|Manchester Jazz Festival's main venue – the 1920s spiegeltent|
(Report and photographs by Adrian Pallant)
More performances, from the second day of Manchester Jazz Festival (mjf).
Camilla George Quartet
At the beginning of this year, Camilla George and her quartet released debut album Isang [review] – a beautifully swinging, straight-ahead fusion of African and Western grooves. Having already worked with Tomorrow’s Warriors, the Nu Civilisation Orchestra and Jazz Jamaica, the Nigerian-born saxophonist imbues her original music with all the sunshiny positivity of her homeland – and her set in Manchester, with pianist Joe Armon-Jones, double bassist Jay Darwish and drummer Sam Jones, reflected something of that studio recording’s simple elegance.
But in a live setting, this music sprang to greater heights, effervescing with spontaneity and often ferocious solo improvisation, especially from George herself and pianist Armon-Jones. Isang itself opened the show, leading into a bustling new number (from almost-completed writing for a second album) based on a story from a book of old folk stories her Nigerian grandmother would read to her as a child. Mami Water – a dark tale about an African spirit – found the saxophonist confidently and fluently drawing on many ideas amongst the overall band verve; Dreams of Eket showcased George’s Stan Getz-like feel for ballads with such mellow phrasing; and Mami Water Returns (“a party at the bottom of the sea”) pushed hard as a closing, celebratory groove.
With the second album on the horizon, Camilla George proved, through her mjf performance, that she has much to say as a composer, saxophonist and bandleader.
|Camilla George (alto sax)|
The Darkening Blue
Andre Canniere’s The Darkening Blue – an unofficial sextet title, following the release last year of the album of the same name – brought some of the London-based trumpeter/composer’s exciting and haunting interpretations of poetry by Rilke and Bukowski to the Salon Perdu stage. With a line-up of saxophonist Tori Freestone, vocalist Brigitte Beraha, pianist Ivo Neame, bassist Michael Janisch and drummer Andrew Bain, they delivered numbers such as yearning Autumn Day, shaped so expressively by Beraha’s controlled lines; and propulsive Going Blind found Freestone tapping into her characteristic wellspring of modal improvisation (there surely isn’t another tenorist on the current scene who can carry such fluidity, and prompt a very real emotion, through an extended solo). The upfront pairing of trumpet and tenor also offered strong unison themes, particularly in Area of Pause, across a driving rhythm.
Canniere’s ability to craft new contemporary jazz around poetry – either through accessible vocal melodies or impassioned free instrumental sections – has taken his music in an important new direction, coloured by Ivo Neame’s chromatic piano invention and the fervent duo of Janisch and Bain. Bluebird and jagged Hug the Dark were also amongst the album numbers which made appearances, each met by approving audience responses afterwards – one of those occasions where a real sense of artistic discovery was tangible. And were it not for the relentless chime of the town hall clock outside, Canniere and his excellent band may have continued long into the next hour.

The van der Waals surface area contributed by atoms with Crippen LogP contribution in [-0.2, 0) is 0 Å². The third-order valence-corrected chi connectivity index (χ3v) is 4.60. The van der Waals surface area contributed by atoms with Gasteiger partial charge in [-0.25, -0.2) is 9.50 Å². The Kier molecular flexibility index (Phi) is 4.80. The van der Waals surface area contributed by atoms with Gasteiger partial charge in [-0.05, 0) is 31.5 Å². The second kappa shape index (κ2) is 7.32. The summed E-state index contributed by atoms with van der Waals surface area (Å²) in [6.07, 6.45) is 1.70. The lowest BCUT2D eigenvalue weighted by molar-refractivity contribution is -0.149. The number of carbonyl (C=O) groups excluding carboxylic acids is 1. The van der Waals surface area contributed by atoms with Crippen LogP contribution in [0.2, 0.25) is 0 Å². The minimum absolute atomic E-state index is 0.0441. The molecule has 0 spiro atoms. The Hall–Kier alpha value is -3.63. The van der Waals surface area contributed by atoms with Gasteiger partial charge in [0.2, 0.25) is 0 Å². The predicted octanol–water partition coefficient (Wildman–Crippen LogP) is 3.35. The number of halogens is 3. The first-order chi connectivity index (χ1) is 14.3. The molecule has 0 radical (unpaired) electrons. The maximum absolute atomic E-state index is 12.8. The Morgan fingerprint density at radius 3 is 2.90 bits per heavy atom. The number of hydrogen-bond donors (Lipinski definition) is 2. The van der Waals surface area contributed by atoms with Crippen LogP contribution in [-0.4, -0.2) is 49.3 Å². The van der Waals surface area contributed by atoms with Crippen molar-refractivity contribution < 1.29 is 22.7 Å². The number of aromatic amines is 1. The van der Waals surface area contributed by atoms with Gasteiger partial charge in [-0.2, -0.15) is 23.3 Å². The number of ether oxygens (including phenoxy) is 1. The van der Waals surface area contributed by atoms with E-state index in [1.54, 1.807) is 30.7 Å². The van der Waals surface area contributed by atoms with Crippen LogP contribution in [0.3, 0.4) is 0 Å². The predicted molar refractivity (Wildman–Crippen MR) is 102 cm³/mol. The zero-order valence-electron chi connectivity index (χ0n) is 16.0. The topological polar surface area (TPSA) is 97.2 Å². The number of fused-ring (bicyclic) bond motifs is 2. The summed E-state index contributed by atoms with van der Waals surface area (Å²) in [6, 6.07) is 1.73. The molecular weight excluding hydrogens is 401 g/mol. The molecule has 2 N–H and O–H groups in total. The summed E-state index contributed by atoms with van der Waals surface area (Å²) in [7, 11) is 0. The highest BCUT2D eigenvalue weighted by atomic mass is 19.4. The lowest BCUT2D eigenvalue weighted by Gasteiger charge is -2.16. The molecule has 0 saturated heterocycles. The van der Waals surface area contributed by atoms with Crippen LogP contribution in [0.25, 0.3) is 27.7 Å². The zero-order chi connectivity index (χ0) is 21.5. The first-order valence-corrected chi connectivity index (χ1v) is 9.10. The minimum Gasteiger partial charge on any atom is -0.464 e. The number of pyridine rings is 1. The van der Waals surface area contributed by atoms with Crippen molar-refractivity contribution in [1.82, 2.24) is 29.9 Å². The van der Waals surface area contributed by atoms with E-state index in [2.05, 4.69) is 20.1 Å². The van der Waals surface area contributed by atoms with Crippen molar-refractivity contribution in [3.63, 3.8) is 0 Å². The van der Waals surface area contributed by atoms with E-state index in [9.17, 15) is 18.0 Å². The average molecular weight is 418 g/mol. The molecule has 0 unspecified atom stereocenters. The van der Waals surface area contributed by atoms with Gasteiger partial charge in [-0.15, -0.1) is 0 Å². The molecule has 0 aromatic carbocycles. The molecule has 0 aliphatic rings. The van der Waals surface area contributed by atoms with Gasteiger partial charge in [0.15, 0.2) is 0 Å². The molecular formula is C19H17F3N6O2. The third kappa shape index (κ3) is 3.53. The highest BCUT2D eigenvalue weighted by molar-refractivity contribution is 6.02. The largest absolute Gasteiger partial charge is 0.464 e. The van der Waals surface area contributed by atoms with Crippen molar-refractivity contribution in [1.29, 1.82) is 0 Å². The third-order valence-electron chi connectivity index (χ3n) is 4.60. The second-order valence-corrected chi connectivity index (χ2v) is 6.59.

|Andre Canniere (trumpet), Tori Freestone (tenor sax)|
Shri Sriram – Just a Vibration
The visual spectacle of sitar player, drummer and electric bassist surrounded by brass band stands and pennants might well have been sufficient to tempt onlookers to stay – and the opening, widescreen grandeur of Shri Sriram’s music would surely have rooted them to the spot. Melding Indian classical music from the sitar of Jasdeep Singh Degun and the evocative Yorkshire brass vibrato of the Hammonds Saltaire Band with Sriram’s thunderous bass and Asaf Sirkis’s skilled drumming might, on the face of it, have been an unlikely concept. But Sunday’s evening slot presented the bassist/producer’s 2015 album Just a Vibration to enthusiastic festival-goers.
The unusual body shape of Sriram’s self-made electric bass allows him to explore arco sounds alongside traditional methods, his looped effects filling the air with sweet fragrances in-between vast soundscapes. The subtle vibrato of Saltaire’s brass, under the direction of Morgan Griffiths, created intense, visceral drama (experienced, for us all, in genuine inner physicality) through deeply sustained resonance, brassy stabs and the kind of textural panoramas that seem unique to a traditional British brass band sound – and their focus was spot-on.
Sriram’s programmatic balance was excellent, the extraordinary delicacy of Degun’s sitar so sweetly executed before it mesmerically intensified; in-demand drummer and percussionist Sirkis (the anchor of so many jazz and jazz-rock productions these days) was given free rein to underpin with heavy energy; and Sriram’s combination of adept konnakol and limitless fretboard exploration with effects was fascinating to witness. An unexpected delight for an attentive, rapt audience – and perhaps the biggest movie score of all time!
|Shri Sriram (electric bass)|
|Jasdeep Singh Degun (sitar)|
Manchester Jazz Festival continues, daily, until Sunday 6th August. Full programme at manchesterjazz.com
Adrian Pallant is a proofreader, musician and jazz writer who also reviews at his own site ap-reviews.com